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Wednesday, May 30, 2012

Welcome to the Erie Canal

Today we traveled another 30 miles or so up the Hudson to the eastern terminus of the Erie Canal.  Each mile that passed the river choked down a bit more, but it's still quite significant all the way.  The heavy commercial barge traffic ends just south of Albany where there are numerous power plants, oil depots, scrap yards, gravel yards, and just about anything else you can imagine wanting to transport by barge.  But from Albany north the water depth drops from about 40' to 20', and 90% of the traffic becomes recreational.

Hudson Light House
Another Hudson Light House
Albany Appears in the Distance
Industrial Waterfront South of Albany
City Skyline
USS Slater Destroyer Escort
Albany Buildings
Albany Buildings

Albany Buildings
Maybe 5 miles north of Albany comes the first lock which is the Troy Lock.  It's the only federal lock and delineates the tidal, brackish waters of the Hudson from the controlled level, fresh water of the Erie and Champlain Canals.  Did you know that there is a 5' tide on the Hudson all the way up in Albany?  I didn't.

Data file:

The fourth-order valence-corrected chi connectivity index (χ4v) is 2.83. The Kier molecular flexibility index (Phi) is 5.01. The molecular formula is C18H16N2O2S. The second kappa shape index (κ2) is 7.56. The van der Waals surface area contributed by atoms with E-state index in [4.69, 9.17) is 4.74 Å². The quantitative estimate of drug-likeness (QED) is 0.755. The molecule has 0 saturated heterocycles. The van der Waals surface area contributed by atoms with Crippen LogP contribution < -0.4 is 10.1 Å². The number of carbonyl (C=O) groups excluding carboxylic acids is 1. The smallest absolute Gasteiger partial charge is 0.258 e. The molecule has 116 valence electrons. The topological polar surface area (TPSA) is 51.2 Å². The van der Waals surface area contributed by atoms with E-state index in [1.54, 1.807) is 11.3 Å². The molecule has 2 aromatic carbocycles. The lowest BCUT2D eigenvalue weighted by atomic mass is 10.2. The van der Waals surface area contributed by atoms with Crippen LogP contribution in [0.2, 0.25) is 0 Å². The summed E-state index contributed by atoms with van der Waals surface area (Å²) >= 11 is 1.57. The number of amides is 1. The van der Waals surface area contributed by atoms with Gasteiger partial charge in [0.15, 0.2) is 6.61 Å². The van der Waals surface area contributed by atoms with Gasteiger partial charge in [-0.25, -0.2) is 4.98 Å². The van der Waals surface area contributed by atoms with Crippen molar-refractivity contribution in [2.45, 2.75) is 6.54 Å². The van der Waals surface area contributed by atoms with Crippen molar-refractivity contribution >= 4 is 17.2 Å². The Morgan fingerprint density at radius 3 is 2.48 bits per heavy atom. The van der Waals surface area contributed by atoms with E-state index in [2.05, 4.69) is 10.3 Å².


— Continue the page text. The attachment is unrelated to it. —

Troy Lock and Dam





Waiting to Enter Troy Lock


Another mile north of the Troy lock comes a fork in the stream in Waterford.  Continue north and you enter the Champlain Canal which runs all the way into Lake Champlain.  The bridges on that route are just a little too low for us, but a few of the boats that we have been playing tag with are heading up that way.  But if you turn left, you enter the Erie Canal.  Right at the junction is a big visitor's center and long pier where you can tie up for a couple of days.  We are tied up for the night, but will continue on tomorrow.

The visitor's center apparently has some very good displays about the canal, but only the very basics are currently open.  The eastern Erie and upper Hudson were very badly damaged last summer by Irene.  On the Hudson, all the marinas at the mouths of the various feeder rivers got trashed to one degree or another.  Some are back in operation, so are partially operational, and at least one is gone completely.  The visitor's center in Waterford was flooded up to the 1st floor ceiling, and that's where the main office, bathrooms, showers, laundry, etc are all located.  The prioritized getting that working again first, then the visitors are will follow.  We are expecting to encounter a lot of places with only partial services compared to what they normally have.